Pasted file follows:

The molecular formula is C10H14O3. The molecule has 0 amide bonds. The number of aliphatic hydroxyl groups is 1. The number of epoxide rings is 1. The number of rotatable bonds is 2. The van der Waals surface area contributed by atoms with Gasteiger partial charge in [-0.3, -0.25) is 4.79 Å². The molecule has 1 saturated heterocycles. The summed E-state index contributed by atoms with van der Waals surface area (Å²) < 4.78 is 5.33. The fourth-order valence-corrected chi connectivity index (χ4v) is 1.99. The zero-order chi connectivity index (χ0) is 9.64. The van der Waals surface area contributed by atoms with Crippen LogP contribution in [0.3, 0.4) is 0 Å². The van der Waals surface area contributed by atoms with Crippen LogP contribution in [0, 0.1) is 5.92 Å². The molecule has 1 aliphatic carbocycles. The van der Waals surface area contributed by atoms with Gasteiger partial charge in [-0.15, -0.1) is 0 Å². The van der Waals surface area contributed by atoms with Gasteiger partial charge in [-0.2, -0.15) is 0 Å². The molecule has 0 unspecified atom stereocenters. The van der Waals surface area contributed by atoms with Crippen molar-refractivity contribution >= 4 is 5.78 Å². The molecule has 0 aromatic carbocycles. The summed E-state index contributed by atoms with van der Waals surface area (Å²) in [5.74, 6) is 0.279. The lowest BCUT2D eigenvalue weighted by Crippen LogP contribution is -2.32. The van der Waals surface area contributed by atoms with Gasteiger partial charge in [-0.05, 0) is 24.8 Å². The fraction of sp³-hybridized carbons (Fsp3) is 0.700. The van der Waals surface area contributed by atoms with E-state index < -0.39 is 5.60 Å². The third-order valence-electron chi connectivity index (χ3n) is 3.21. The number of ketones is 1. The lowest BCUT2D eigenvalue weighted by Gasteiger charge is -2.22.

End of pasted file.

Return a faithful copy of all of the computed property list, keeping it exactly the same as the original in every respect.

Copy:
The molecular formula is C10H14O3. The molecule has 0 amide bonds. The number of aliphatic hydroxyl groups is 1. The number of epoxide rings is 1. The number of rotatable bonds is 2. The van der Waals surface area contributed by atoms with Gasteiger partial charge in [-0.3, -0.25) is 4.79 Å². The molecule has 1 saturated heterocycles. The summed E-state index contributed by atoms with van der Waals surface area (Å²) < 4.78 is 5.33. The fourth-order valence-corrected chi connectivity index (χ4v) is 1.99. The zero-order chi connectivity index (χ0) is 9.64. The van der Waals surface area contributed by atoms with Crippen LogP contribution in [0.3, 0.4) is 0 Å². The van der Waals surface area contributed by atoms with Crippen LogP contribution in [0, 0.1) is 5.92 Å². The molecule has 1 aliphatic carbocycles. The van der Waals surface area contributed by atoms with Gasteiger partial charge in [-0.15, -0.1) is 0 Å². The van der Waals surface area contributed by atoms with Gasteiger partial charge in [-0.2, -0.15) is 0 Å². The molecule has 0 unspecified atom stereocenters. The van der Waals surface area contributed by atoms with Crippen molar-refractivity contribution >= 4 is 5.78 Å². The molecule has 0 aromatic carbocycles. The summed E-state index contributed by atoms with van der Waals surface area (Å²) in [5.74, 6) is 0.279. The lowest BCUT2D eigenvalue weighted by Crippen LogP contribution is -2.32. The van der Waals surface area contributed by atoms with Gasteiger partial charge in [-0.05, 0) is 24.8 Å². The fraction of sp³-hybridized carbons (Fsp3) is 0.700. The van der Waals surface area contributed by atoms with E-state index < -0.39 is 5.60 Å². The third-order valence-electron chi connectivity index (χ3n) is 3.21. The number of ketones is 1. The lowest BCUT2D eigenvalue weighted by Gasteiger charge is -2.22.